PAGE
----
Source Abbot Letter
Now look at the absurdity of the thing. To cross the river we had two little row boats that together carried over 30 men at a time. We landed on the hill almost perpendicular & very thickly wooded. When we get on the top, we are drawn up on the only open space there is, about wide enough for a front of two regiments, & about a short rifle shot in length, surrounded on every side by large, unexplored woods. It was in fact one of the most complete slaughter pens ever devised. Here we were kept, while the 15th marched off to surprise the rebel camp...
In the first half hour, the gunners & horses of the howitzers were all killed; the line in front of our regiment was broken & fled so that we were the only force in the open field & from 2 to 6, we kept that field under a heavy fire of rifles & musketry. It seemed as if every square inch of air within six feet of the ground was traversed by bullets as they whistled by us. Tremblet's company got the worst of it. The col. tried to save ours as a reserve. But we foolishly hung all our company's great coats on the trees just behind us. Their red lining was so conspicuous as to draw the enemy's fire at a great rate. Though we were lying down, our men were shot on every side of us. And yet Capt. Bartlett, though standing up nearly all the time, wasn't so much as scratched. The fight was made up of charges. You would see our capts. rush out in front & cry forward & their companies would follow them at full speed under a tremendous fire till they were obliged to fall back. And this was repeated over & over during the 4 hours fight.
Our company made the last charge. The general was killed, shot by 5 balls; nobody knew who was the senior in command & Col. Lee ordered a retreat. But we were determined to have one more shot. So Frank ordered a charge & we rushed along, followed by all our men without making an exception, & by Lieut. across the field about half way, when we saw the enemy in full advance. There they were in their dirty gray clothes, their banner waving, cavalry on the flank. For a moment there was a pause. And then, simultaneously, we fired & there came a murderous discharge from the full rebel force. Of courser we retreated, but not a man went faster than a walk.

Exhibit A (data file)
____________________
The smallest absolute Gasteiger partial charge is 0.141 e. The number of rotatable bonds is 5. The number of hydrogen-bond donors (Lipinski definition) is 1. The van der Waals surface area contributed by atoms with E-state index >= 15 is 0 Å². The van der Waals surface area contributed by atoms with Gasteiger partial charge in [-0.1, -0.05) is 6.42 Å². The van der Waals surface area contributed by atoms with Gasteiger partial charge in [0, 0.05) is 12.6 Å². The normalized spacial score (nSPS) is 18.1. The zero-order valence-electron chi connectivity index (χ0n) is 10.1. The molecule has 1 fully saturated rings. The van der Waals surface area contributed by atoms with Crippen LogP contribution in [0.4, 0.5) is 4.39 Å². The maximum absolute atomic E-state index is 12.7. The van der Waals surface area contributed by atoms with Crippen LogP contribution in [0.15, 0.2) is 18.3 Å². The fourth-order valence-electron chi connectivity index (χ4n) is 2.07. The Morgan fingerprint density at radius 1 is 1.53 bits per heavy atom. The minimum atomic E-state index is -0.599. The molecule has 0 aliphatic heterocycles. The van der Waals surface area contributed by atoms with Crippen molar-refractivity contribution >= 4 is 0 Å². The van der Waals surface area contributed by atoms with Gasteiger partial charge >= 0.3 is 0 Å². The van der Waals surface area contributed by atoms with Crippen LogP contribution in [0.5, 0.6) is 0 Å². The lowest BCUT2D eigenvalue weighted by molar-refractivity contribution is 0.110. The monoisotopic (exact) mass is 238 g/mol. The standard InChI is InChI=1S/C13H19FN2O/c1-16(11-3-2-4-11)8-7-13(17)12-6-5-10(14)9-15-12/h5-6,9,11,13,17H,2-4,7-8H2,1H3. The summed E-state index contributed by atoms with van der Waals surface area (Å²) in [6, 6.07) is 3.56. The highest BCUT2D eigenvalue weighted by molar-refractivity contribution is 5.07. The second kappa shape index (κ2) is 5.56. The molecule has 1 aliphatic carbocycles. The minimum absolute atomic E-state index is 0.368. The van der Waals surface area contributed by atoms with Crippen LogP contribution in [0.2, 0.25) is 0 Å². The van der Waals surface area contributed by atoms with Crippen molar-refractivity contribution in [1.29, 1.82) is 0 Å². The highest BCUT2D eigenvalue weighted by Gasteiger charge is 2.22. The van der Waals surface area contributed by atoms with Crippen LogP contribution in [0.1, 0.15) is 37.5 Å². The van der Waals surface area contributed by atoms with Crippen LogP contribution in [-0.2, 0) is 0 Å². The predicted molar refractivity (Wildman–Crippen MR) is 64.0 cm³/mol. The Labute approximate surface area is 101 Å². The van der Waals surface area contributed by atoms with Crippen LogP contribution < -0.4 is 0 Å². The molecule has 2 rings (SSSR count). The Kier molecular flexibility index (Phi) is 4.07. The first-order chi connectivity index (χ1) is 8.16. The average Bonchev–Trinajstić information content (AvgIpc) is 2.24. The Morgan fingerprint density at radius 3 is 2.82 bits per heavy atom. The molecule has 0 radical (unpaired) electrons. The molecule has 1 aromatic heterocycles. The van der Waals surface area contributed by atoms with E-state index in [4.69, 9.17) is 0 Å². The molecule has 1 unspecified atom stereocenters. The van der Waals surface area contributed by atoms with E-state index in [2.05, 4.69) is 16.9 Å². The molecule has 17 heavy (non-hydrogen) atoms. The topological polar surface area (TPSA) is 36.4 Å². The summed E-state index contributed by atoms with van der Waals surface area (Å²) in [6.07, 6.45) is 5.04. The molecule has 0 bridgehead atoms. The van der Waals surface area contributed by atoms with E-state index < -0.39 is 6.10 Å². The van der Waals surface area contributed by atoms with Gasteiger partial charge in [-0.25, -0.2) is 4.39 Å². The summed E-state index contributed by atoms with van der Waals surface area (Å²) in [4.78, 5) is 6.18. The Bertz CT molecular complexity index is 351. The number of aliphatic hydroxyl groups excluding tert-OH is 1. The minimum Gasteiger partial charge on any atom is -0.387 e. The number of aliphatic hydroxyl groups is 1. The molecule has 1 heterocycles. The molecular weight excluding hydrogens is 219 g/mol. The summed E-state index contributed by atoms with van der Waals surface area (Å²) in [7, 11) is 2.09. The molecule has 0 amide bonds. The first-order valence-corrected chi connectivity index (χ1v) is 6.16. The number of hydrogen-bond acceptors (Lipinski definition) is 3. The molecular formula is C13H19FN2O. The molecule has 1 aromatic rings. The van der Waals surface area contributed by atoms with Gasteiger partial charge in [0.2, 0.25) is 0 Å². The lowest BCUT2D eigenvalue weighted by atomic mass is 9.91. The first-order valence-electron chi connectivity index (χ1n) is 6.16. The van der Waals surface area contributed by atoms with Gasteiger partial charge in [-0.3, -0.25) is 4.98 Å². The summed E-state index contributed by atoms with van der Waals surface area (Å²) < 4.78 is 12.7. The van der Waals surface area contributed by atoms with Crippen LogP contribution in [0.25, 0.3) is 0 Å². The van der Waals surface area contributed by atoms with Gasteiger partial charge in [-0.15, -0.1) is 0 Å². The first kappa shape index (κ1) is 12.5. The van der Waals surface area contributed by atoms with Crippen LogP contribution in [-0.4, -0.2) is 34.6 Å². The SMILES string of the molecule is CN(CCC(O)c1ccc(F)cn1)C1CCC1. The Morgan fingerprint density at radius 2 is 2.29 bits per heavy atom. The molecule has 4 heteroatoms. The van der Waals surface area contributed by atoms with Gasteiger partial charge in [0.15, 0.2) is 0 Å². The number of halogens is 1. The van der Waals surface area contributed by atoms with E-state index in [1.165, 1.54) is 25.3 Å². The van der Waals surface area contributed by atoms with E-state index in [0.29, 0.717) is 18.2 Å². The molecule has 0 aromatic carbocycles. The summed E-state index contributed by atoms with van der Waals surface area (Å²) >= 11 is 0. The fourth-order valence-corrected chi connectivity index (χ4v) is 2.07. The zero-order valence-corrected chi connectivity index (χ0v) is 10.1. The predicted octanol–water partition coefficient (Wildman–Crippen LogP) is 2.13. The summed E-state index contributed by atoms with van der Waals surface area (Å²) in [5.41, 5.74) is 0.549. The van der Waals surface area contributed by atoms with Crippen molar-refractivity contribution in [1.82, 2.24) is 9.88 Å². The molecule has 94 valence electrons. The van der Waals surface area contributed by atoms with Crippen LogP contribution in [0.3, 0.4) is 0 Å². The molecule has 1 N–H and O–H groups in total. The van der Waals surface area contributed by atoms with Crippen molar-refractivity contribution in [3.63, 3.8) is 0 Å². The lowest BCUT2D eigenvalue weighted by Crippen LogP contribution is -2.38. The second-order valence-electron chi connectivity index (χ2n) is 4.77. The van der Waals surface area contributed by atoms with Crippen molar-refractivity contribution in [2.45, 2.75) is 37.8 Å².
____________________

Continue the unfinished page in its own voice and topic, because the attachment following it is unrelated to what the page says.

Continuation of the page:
From Fallen Leaves: The Civil War Letters of Major Henry Livermore Abbott, ed. Robert Garth Scott (Kent, Ohio: Kent State University Press, 1991).
Source McGuirk Report
HDQRS. SEVENTEENTH REGIMENT MISS. VOLS.,
In Camp near Carters hull
October 25, 1861
I found the Eighteenth Regiment, under command of Lieutenant-Colonel Griffin, formed on the right of the Seventeenth Mississippi Regiment. These forces were under command of Col. XV. S. Featherston, who had drawn them into line and was advancing firing. He ordered the right and left wings up, thus forming a crescent line, which enabled us with raking fire to cut down the advancing enemy. The men manifested confidence under the coolness of their officers. They seemed fighting a sham battle, when above the roar of musketry was heard the command of Colonel Featherston, Charge, Mississippians, charge! Drive them into the Potomac or into eternity! The sound of his voice seemed to echo from the vales of Maryland. The line arose as one man from a kneeling posture, discharged a deadly volley, advanced the crescent line, and thus encircled the invaders who in terror called for quarter and surrendered.
From The War of the Rebellion: A Compilation of the Official Records of the Union and Confederate Armies, series I, volume 5.
Source Holmes Diary
At Ball's Bluff
Tremlett's boy George told me, I was hit at 4 1/2 p.m., the heavy firing having begun about an hour before, by the watch—I felt as if a horse had kicked me and went over—1st Sergt Smith grabbed me and lugged me to the rear a little way & opened my shirt and ecce! the [the] two holes in my breasts & the bullet, which he gave me— George says he squeezed it from the right opening—Well—I remember the sickening feeling of water in my face— I was quite faint—and seeing poor Sergt Merchant lying near—shot through the head and covered with blood—and then the thinking begun—(Meanwhile hardly able to speak—at least, coherently)—Shot through the lungs? Lets see—and I spit—Yes—already the blood was in my mouth. At once my thoughts jumped to "Children of the New Forest."(by Marryatt) which I was fond of reading as a little boy, and in which the father of one of the heroines is shot through the lungs by a robber—I remembered he died with terrible haemorrhages & great agony—What should I do? Just then I remembered and felt i my waist coat pocket—Yes there is was—a little bottle of laudanum which I had broughot along—But I won't take it yet; no, see a doctor first—It may not be as bad as it look—At any rate wait till the pain begins.
From Touched with Fire: Civil War Letters and Diary of Oliver Wendell Holmes, Jr. , 1861—1864, by Oliver Wendell Holmes, edited by Mark De Wolfe Howe (Cambridge, Mass.: Harvard University Press, 1946).